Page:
The Hague Institute for Innovation of Law recently released a report entitled, Understanding Justice Needs: The Elephant in the Courtroom. The Institute describes the report as follows: “For the first time, we quantify and pinpoint the yearly need for fair solutions. In this report, we estimate that each year, 1 billion people face a new … Continue reading Impressive Report on Worldwide Dispute System Needs and Design
Universities generally ignored serious allegations of sexual assault until very recently. Did the Obama Administration policy go too far to correct this problem? That’s the view of Prof. Lara Bazelon, director of the criminal juvenile justice and the racial justice clinics at the University of San Francisco School of Law, who wrote a NYT op-ed, … Continue reading Designing a Fair Dispute System for Title IX Cases
The New York Times published an interesting article worth reading, which riffs on Mark Zuckerberg’s statement that Facebook would develop an independent body to make decisions about acceptability of posts on its platform. He mused that the body might be like a supreme court to make final decisions reflecting global social norms. The article was … Continue reading Dispute System Design for Facebook
Over the past year, we have witnessed growing evidence of the massive failures of our legal system to deal properly with a rampant system in which powerful men sexually dominate others, especially women. This post describes the nature, magnitude, and consequences of a long-term history of criminal and civil sexual offenses in the US and … Continue reading How Can We Fix Legal System Failures to Properly Handle Sexual Offenses?
Like millions of others, I got hooked on the Serial podcasts. The first season told the story of a real-life whodunit, examining the trial of a young man convicted of murdering his ex-girlfriend. The second season focused on Bowe Bergdahl, a soldier who left his base in Afghanistan and was held captive by the Taliban … Continue reading Serial Podcast Examines the Criminal Justice System
From my colleague, S.I. Strong: I am happy to announce the publication of the spring 2018 issue of the Journal of Dispute Resolution, which includes pieces from our symposium on The First Amendment, The University and Conflict. The articles will shortly be put on Westlaw and Lexis, but until then, you can download copies for … Continue reading Symposium Articles on The First Amendment, The University, and Conflict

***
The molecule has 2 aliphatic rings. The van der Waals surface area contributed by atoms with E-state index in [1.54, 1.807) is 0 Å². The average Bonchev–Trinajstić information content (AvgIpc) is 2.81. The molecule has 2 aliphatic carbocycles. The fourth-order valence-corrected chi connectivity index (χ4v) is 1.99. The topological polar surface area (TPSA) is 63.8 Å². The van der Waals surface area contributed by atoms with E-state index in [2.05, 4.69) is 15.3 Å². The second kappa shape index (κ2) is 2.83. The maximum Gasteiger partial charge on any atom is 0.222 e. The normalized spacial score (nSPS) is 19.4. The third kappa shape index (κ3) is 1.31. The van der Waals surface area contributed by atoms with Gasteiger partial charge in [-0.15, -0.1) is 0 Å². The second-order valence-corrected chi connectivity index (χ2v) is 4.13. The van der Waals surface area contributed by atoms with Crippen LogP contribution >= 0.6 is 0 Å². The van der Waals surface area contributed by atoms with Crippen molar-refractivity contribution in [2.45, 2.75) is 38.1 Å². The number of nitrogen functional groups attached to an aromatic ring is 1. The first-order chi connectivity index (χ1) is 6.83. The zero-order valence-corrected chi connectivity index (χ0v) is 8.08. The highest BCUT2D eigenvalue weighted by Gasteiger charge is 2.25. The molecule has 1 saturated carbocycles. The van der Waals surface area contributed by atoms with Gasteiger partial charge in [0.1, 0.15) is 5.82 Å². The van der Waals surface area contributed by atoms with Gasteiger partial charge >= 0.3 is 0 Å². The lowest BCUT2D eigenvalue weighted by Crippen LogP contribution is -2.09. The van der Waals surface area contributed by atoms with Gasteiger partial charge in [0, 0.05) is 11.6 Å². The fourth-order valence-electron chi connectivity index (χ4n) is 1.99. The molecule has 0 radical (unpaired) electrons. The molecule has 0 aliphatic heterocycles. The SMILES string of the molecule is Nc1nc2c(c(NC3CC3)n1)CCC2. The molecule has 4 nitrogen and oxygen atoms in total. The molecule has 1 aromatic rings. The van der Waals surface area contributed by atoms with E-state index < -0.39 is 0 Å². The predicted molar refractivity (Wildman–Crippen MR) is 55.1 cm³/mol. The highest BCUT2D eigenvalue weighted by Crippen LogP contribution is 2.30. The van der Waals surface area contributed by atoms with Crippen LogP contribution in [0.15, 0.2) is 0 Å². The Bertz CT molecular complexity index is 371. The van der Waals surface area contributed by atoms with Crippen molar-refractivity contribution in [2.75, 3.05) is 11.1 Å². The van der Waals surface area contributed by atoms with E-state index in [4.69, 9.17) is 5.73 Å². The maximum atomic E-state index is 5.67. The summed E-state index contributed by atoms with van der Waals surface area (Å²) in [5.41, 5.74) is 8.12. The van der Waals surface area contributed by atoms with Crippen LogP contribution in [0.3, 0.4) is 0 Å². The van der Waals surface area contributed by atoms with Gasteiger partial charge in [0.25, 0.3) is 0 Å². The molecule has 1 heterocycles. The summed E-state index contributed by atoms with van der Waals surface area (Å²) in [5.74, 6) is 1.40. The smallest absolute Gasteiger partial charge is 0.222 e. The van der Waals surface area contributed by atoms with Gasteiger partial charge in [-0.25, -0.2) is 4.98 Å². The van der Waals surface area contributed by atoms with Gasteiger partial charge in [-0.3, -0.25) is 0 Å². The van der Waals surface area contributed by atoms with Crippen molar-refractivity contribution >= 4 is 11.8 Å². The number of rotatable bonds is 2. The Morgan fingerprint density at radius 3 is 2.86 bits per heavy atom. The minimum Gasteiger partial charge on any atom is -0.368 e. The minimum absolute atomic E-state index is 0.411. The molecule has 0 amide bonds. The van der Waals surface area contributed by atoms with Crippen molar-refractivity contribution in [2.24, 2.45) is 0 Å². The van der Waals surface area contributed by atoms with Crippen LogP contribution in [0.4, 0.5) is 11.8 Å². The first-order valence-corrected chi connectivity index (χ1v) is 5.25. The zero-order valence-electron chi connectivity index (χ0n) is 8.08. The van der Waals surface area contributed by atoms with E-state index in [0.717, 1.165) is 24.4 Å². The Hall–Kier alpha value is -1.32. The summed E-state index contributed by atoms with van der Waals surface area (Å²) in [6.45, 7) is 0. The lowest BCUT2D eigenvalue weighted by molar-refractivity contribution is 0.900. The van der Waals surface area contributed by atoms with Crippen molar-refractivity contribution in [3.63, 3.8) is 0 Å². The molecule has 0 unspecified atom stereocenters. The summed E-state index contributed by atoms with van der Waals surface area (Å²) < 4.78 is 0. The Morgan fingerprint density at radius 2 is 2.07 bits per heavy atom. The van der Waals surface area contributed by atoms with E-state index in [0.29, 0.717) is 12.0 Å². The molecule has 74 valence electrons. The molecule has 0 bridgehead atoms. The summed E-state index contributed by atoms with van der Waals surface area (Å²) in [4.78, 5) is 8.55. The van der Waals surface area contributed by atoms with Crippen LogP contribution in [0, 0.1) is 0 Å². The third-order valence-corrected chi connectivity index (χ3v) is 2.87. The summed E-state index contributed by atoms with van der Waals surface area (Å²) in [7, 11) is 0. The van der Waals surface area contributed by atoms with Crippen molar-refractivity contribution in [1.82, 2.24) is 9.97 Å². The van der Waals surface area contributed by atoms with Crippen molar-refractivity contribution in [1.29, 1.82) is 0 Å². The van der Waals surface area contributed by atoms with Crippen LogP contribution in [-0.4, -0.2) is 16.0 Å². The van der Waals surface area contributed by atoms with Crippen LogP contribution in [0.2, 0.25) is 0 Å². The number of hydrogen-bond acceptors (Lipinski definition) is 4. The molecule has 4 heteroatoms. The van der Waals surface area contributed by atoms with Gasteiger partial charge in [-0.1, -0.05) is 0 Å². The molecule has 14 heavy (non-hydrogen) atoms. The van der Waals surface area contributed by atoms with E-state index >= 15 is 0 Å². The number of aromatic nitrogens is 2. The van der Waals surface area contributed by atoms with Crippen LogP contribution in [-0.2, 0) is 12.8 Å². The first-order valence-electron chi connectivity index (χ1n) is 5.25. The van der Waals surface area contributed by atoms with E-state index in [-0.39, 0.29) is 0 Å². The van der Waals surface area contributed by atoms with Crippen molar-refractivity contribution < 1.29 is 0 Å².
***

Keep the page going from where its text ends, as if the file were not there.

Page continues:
I recently joined the ABA Section of Dispute Resolution’s Publications Board, which recruits people to write books, reviews book proposals, and oversees the Section’s bookselling operation. If you might want to write a book for the Section, you can contact Pub Board chair Rebecca Price and/or vice-chair Andy Little. I came to appreciate the importance … Continue reading The New Handshake: Using ODR to Create Value for Consumers and Businesses
“[I]f . . . I act for the Big Bad Wolf against Little Red Riding Hood and I don’t want this dispute resolved, I want to tie it up as long as I possibly can, and mandatory mediation is custom made. I can waste more time, I can string it along, I can make sure … Continue reading A Good Bad-Faith Policy?
From WFOI Kristen Blankley: Associate Professor Kristen Blankley (Nebraska) has an update on new restorative justice programs in Nebraska. Currently, these programs are working with youth offenders, culminating in a victim/youth conference (similar, but not the same as a mediation). Cases are coming into the program from three sources: 1) directly from schools, 2) on … Continue reading Kristen Blankley: Restorative Justice in Nebraska
Recently, I did a post about a new book that Forrest (“Woody”) Mosten co-authored about unbundled legal services. Woody just sent me a link to a podcast conversation he had with our friend, Dr. Julie Macfarlane, the director of the National Self-Represented Litigants Project (NSRLP). In this podcast, entitled “Back to the Future of Legal … Continue reading Conversation Between Julie Macfarlane and Woody Mosten about Unbundling and Self-Represented Litigants
Some questions for law professors: Why did you go to law school? Why did you decide to go into academia? What do you want to accomplish in your work? What do you hope for your students? In this post, I give my answers to these questions, which I think will resonate for many readers of … Continue reading Stone Soup, Reflective Practice, Action Research, and Social Justice
Missouri’s Center for the Study of Dispute Resolution recently held our annual symposium in coordination with our Journal of Dispute Resolution. The symposium, entitled “The First Amendment on Campus: Identifying Principles for Best Practices for Managing and Resolving Disputes,” was organized by Professors Bob Jerry and Chris Wells. They specialize, respectively, in insurance law and … Continue reading Missouri Symposium on Managing Disputes About Speech on Campus